Three perspectives on Canada’s thriving startup ecosystem

By Tim Hinchliffe March 23, 2017

The burgeoning startup ecosystem in Canada is recently gaining a flurry of mainstream attention and more and more eyes seem to be on the country’s hospitable environment for entrepreneurs.

In 2016, over $3 billion in Canadian venture capital deals were made, according to the Canadian Venture Capital & Private Equity Association. This momentum doesn’t appear to be stopping anytime soon, according to some industry players. Here are their takes on what’s fueling Canada’s startup industry.

The entrepreneur

Ottawa-based Klipfolio is a SaaS analytics dashboards tool with customers in over 120 countries. The company has raised $19.6M in venture funding to date.

Allan Wille, Klipfolio President and CEO, bootstrapped the company for several years and had thought that being acquired by a company south of the border was an inevitability.

“Five, six, seven years ago, I would have thought that an exit will come through an acquisition, and it will most likely happen with a US company.”

Wille points to Canadian startups like Hootsuite and Vision Critical that have “resisted that early exit to a foreign company.”

“I think there’s more of a ‘we can do it here, all the way attitude.’”

Wille says that Canada’s strong talent pool and the foreign exchange market have caught the attention of US companies and investors.

“We have started getting calls from US companies and recruiters to hire Canadians, but not move them to the States. They want to hire Canadians and keep them in Canada, because the salary, especially compared to the foreign exchange market, is way less expensive. I think we’re recognizing that there’s a talent pool and a hiring pool here that we can benefit from, and I think US investors are realizing that as well.”

Wille also points to Canada’s tax credits that benefit early stage organizations investing in R&D projects and talent.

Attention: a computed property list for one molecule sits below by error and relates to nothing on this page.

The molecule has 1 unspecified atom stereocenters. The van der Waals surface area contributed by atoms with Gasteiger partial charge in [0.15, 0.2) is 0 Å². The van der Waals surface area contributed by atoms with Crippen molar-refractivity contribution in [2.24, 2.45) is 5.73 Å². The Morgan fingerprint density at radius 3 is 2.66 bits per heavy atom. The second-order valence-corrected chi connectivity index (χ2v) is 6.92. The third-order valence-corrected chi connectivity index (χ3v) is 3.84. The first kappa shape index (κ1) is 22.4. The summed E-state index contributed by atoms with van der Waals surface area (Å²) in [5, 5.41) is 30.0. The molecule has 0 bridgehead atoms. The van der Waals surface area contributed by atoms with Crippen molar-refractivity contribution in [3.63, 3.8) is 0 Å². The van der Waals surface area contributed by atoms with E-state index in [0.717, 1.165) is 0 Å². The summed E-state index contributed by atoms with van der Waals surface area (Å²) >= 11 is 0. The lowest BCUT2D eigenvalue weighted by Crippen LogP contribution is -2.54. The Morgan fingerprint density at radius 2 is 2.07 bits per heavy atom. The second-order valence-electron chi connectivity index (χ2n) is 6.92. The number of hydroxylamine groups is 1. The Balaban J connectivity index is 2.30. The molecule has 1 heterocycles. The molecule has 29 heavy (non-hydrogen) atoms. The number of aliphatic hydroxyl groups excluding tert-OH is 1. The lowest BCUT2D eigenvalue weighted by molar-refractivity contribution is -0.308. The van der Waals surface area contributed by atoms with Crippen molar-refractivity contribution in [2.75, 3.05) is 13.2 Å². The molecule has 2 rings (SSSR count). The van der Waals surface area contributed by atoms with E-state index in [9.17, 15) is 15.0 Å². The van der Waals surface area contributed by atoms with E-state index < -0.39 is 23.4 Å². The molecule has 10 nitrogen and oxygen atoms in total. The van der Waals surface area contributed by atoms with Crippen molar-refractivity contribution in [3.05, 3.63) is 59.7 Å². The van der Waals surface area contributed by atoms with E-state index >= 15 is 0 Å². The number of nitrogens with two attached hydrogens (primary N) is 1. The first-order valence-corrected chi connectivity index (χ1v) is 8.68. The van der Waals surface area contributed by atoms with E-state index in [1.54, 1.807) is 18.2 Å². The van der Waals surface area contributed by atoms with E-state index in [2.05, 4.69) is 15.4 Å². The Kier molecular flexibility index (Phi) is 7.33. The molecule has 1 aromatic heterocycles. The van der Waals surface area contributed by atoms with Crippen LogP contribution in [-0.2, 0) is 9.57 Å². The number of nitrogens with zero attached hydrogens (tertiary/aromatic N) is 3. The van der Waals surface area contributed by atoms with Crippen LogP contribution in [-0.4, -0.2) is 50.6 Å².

The investor

As the General Partner of Real Ventures, a leading seed stage fund in Canada, Janet Bannister noted she continues to see the quality of Canadian entrepreneurs increase significantly year after year.

“I’m thrilled with what we’re seeing in the entrepreneurial ecosystem, right across the country. And I think of it of something like a snowball effect.

If you have a strong entrepreneur building a great company, it encourages other young entrepreneurs. It also trains a whole group of people.”

Bannister points to Shopify as a success that is inspiring and priming a new batch of entrepreneurs. The e-ecommerce company that went public in 2015 is headquartered in Ottawa and has offices in Toronto, Waterloo, Montreal and San Francisco

“Those people will someday leave Shopify and start their own company or join another fast-growing company, and take the skills and expertise that they learnt.”

Shopify COO Harley Finkelstein was recognized as ‘Angel Investor of the Year’ at this year’s Canadian Startup Awards. In a statement, Finkelstein expressed that his role at Shopify has enabled him to invest in emerging Canadian startups.

Shopify’s leaders may also endeavour to keep their M&A activity domestic, as four out of five of the companies they have acquired are Canada-based.

The industry veteran

Leo Lax, currently the Executive Managing Director of SaaS Accelerator L-SPARK [disclosure: I work for L-SPARK] has witnessed various segments in Canadian tech rise and fall.

His career spans decades and it includes various roles within telecommunications companies in Ottawa. The city was widely known as Canada’s epicentre of telecom development until the industry grinded to a halt in the early 2000s.

Recently the region has transitioned to gaining recognition for thriving software firms and autonomous vehicle technology development.

Lax credits cities being known for a particular innovation as being critical to creating centres for entrepreneurial excellence.

“Canada has a number of strong clusters, and those clusters have enabled certain regions to excel.”

Typically the region boasts a global anchor company that lends itself to attracting like-mind companies and enables it to become a “rich and fertile place for entrepreneurs.”

Lucy Screnci has written about tech, business and startups for the Ottawa Business Journal, Techopia and She is currently the editor for Voice of the North and is Digital Content Manager at L-SPARK, Canada’s SaaS Accelerator.